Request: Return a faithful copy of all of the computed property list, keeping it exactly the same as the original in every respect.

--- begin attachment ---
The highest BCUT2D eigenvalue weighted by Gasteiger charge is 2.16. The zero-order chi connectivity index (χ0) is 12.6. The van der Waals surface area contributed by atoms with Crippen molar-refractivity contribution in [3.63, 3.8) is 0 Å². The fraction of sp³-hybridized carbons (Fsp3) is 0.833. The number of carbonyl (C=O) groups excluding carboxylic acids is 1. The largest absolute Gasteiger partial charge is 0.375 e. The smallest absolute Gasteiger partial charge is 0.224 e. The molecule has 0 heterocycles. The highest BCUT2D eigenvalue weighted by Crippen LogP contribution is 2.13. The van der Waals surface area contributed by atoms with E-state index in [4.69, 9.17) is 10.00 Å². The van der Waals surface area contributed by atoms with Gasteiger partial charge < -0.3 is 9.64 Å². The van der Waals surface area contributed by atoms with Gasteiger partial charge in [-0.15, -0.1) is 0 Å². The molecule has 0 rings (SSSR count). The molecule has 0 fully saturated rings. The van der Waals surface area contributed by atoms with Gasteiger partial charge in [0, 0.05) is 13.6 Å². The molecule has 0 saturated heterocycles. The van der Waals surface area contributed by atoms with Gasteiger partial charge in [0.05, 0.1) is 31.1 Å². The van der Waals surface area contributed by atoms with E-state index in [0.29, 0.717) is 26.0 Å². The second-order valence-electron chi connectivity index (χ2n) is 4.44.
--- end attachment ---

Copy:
The highest BCUT2D eigenvalue weighted by Gasteiger charge is 2.16. The zero-order chi connectivity index (χ0) is 12.6. The van der Waals surface area contributed by atoms with Crippen molar-refractivity contribution in [3.63, 3.8) is 0 Å². The fraction of sp³-hybridized carbons (Fsp3) is 0.833. The number of carbonyl (C=O) groups excluding carboxylic acids is 1. The largest absolute Gasteiger partial charge is 0.375 e. The smallest absolute Gasteiger partial charge is 0.224 e. The molecule has 0 heterocycles. The highest BCUT2D eigenvalue weighted by Crippen LogP contribution is 2.13. The van der Waals surface area contributed by atoms with E-state index in [4.69, 9.17) is 10.00 Å². The van der Waals surface area contributed by atoms with Gasteiger partial charge < -0.3 is 9.64 Å². The van der Waals surface area contributed by atoms with Gasteiger partial charge in [-0.15, -0.1) is 0 Å². The molecule has 0 rings (SSSR count). The molecule has 0 fully saturated rings. The van der Waals surface area contributed by atoms with Gasteiger partial charge in [0, 0.05) is 13.6 Å². The molecule has 0 saturated heterocycles. The van der Waals surface area contributed by atoms with Gasteiger partial charge in [0.05, 0.1) is 31.1 Å². The van der Waals surface area contributed by atoms with E-state index in [0.29, 0.717) is 26.0 Å². The second-order valence-electron chi connectivity index (χ2n) is 4.44.